dangerous chemicals in household cleaning products

Dangerous Chemicals Are Hiding In Your Household Products

Sally Wong Natural Life 0 Comments

Most products on the market today contain a variety of toxic substances that can completely devastate your health.

According to the Environmental Working Group (EWG), household cleaners and personal care products lack safety regulations.

As a result, manufacturers aren’t required to publish test data or notify consumers if their product contains harmful substances.

And these harmful substances shouldn’t be taken lightly.

They can destroy your body in a number of ways by causing cancer, disrupting your hormones, damaging your brain, and much more.

When government regulations or companies don’t protect our health, we must take responsibility and do the work ourselves by taking action:

  • Search for all the products you use at the EWG site or the EWG app. They have an amazing database that can tell you if your beauty or cleaning products are safe.
  • Read the labels. If a cleaning product is labeled “hazardous to humans” or “toxic to animals,” it’s best to avoid use.
  • Stick to brands that are well-known for producing safe products.

These steps are a great way to get started. But to truly protect yourself, you need to be aware of the most common household threats.

Detoxifying the Home

Detoxifying the home is as important as selecting healthy organic foods to protect and maintain your health.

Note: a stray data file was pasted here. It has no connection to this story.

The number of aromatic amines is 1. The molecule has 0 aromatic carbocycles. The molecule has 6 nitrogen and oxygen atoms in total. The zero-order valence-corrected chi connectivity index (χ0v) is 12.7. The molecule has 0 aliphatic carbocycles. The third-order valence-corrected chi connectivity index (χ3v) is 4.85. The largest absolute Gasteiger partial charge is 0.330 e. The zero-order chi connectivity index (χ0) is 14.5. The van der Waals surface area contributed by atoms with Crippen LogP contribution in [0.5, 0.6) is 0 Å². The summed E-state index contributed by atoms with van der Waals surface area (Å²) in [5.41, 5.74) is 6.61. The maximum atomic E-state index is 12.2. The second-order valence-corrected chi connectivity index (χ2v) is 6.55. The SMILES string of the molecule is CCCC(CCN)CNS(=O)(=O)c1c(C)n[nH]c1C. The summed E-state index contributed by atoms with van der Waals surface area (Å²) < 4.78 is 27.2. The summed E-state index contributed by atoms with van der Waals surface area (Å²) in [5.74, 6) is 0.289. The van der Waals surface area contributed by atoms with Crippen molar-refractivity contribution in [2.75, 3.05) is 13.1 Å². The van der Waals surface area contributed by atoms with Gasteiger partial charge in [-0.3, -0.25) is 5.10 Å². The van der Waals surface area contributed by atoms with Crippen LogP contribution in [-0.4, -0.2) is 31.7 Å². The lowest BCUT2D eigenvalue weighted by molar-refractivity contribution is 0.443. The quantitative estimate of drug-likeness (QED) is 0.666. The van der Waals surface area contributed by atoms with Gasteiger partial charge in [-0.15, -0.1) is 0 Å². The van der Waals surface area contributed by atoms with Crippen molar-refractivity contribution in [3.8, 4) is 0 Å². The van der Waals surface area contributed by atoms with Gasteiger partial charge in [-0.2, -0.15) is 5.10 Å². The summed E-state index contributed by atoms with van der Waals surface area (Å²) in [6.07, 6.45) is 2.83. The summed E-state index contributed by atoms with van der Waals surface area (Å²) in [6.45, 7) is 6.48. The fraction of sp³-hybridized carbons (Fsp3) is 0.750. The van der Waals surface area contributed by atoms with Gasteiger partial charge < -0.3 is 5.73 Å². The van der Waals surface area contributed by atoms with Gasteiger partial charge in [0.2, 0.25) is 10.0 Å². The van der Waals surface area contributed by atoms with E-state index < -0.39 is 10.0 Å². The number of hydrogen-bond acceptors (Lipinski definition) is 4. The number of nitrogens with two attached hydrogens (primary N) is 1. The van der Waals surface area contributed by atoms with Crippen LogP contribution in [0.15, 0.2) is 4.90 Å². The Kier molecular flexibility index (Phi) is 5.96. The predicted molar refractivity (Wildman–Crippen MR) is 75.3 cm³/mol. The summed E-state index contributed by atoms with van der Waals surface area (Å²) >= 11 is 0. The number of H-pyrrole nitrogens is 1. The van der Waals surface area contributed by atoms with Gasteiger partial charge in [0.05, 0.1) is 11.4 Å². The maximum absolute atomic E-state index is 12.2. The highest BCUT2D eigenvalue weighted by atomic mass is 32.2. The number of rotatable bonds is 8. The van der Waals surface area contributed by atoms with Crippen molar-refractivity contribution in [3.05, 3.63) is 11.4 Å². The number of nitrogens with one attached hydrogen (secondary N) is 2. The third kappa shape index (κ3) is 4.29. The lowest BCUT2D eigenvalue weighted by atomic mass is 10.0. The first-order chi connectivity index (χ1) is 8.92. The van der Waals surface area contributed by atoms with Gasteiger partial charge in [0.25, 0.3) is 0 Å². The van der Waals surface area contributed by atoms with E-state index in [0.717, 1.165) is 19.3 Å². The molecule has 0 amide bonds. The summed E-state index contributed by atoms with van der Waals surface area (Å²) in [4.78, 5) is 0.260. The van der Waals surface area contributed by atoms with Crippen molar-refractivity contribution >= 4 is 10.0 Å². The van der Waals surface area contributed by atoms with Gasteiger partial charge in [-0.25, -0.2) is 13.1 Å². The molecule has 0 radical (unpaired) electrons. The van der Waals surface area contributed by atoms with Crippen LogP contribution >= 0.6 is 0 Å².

To detox your home, start by taking a good look at the cleaning solutions, powders, and pastes under the sink. Replace these toxic substances with alternative safe and natural cleaners.

When in doubt, look to EWG to determine if a product is safe. Be careful though, some products which claim to be safe are anything but safe—so EWG is your best bet.

Household Cleaning Products

A large percentage of household cleaning products contain synthetic fragrances— including dish soaps, liquid hand washes, air fresheners, and paper products.

The problem is companies aren’t required to inform consumers about the ingredients in their fragrances.

If you see “fragrance” on a product label, it’s likely that the product contains a class of dangerous chemicals called phthalates.

Researchers have found that phthalate compounds can disrupt hormones (endocrine system), damage the reproductive system, and even cause cancer in humans and animals.

Most phthalate compounds are inhaled but it’s also possible for the skin to absorb them (e.g. using scented soap or shampoo).

Our skin has no protective safeguards from toxins and phthalates can easily pass through it.

Once absorbed through the skin, phthalates can pass directly to the body’s internal organs through the bloodstream.

And phthalates aren’t the only harmful chemicals found in standard cleaning products. The point here is to stress the importance of using safe cleaning products.

Also, don’t overlook household fragrances such as plugins or sprays. They are just as bad. There’s plenty of healthy alternative ways to scent your home.

One of the most popular ways, by far, is to use essential oil diffusers.

Dry-Cleaning Products

Spot removers, carpet and/or upholstery cleaners, and many dry-cleaning products contain perchloroethylene, or PERC.

According to environmental protection scientists, PERC is a neurotoxin and a likely carcinogen.

In fact, individuals who live in apartments located over dry cleaning businesses frequently report coordination loss, dizziness, and other troubling symptoms.

But how can you avoid PERC?

If home décor items, like drapes, or clothing bear the label “Dry Clean Only,” search for a wet cleaner. These cleaning providers use water-based solutions instead of chemical products containing PERC.

You can also try nontoxic alternatives at the natural foods store or apply liquid castile soap to stains before a gentle hand-washing.

If you must use a dry cleaner, be sure to ask them about the products they use.